We want the public to report the use of any illegally used traps to authorities. This could be achieved by increased awareness/education which the alliance will work on.

    Australian Wildlife Society met with the NSW Minister for the Environment, on behalf of the alliance, at Parliament House on Wednesday 13 November 2019 to ask the Minister to formally launch the NSW Platypus and Turtle Alliance and implement the strategy.

    News release 13.11.19: 

    Minister Matt Kean MP is committed to wildlife conservation issues and has offered us his full support as we work with government agencies to save our native wildlife in all its forms for the next generation of young Australians. The Minister expressed his strong support for our new alliance and promised to give us a ‘timeline’ for the implementation to ban the use of these opera house traps in NSW and implement a net exchange program to help save the platypus and other air breathing aquatic wildlife from drowning in NSW rivers.

    Australian Wildlife Society CEO, Patrick Medway AM, expressed his gratitude and thanked AWS Director's for their support of the official launch of the NSW Platypus and Turtle Alliance today. We are also indebted to the strong support from Stephen Kamper MP for Rockdale who hosted the Luncheon and helped set up the meeting with the NSW Minister Matt Kean MP.  Stephen is also a long term member of the Society and has been instrumental in other wildlife conservation projects. The CEO also thanked Professor Richard Kingsford of UNSW for his ongoing expert advice on wildlife conservation issues and in particular for today's launch of the alliance.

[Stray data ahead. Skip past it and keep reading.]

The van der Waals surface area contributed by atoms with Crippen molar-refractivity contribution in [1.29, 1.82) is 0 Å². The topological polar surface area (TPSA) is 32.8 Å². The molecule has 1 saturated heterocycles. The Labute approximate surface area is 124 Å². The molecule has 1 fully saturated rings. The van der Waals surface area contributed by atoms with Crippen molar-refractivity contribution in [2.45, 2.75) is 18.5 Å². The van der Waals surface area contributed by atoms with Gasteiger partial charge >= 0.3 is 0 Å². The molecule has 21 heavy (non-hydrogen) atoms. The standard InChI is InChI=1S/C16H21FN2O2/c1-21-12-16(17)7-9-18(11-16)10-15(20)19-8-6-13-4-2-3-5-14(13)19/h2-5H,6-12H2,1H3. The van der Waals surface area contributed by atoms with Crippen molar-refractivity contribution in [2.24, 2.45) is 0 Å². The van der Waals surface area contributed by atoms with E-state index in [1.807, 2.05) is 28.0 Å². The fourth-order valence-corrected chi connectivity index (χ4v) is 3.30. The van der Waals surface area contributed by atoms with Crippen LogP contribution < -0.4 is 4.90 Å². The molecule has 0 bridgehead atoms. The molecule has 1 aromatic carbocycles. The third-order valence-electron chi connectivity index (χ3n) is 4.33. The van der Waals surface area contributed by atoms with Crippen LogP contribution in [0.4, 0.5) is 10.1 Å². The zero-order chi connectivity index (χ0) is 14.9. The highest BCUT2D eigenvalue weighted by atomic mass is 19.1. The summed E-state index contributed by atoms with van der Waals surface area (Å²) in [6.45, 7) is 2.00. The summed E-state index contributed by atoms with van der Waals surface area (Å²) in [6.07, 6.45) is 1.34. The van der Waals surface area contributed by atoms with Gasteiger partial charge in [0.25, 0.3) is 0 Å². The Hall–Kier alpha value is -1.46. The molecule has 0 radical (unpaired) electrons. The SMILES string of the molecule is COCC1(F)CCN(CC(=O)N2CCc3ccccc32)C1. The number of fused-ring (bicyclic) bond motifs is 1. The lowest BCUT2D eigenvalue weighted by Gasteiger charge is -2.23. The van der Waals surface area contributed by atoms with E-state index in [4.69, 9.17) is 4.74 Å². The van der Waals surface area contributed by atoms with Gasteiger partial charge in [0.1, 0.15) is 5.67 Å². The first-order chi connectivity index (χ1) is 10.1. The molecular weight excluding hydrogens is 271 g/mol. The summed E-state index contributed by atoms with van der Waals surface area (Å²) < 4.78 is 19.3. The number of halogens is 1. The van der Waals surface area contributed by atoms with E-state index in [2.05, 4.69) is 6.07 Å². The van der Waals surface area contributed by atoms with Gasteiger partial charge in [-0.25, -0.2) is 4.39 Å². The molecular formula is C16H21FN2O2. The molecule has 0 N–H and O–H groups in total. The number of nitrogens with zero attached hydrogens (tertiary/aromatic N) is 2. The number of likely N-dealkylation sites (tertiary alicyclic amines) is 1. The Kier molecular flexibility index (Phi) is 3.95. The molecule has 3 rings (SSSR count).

The National President, Suzanne Medway AM, is delighted with the outcome to provide such support to help save the platypus in New South Wales. We have successfully had the use of these lethal traps banned in Victoria and Tasmania and expect the same results soon in NSW. Legislation in the ACT has been passed and Queensland is doing its best to achieve the same outcome. 

      L to R: Philip Sansom, Stephen Kamper MP (Member for Rockdale), A/Professor Julie Old, Matthew Kean (Minister for the Environment), Patrick Medway, Suzanne Medway, Wayne greenwood, Ken Mason, Professor Richard Kingsford, Megan Fabian. 

      NSW Platypus and Turtle Alliance Members and Supporters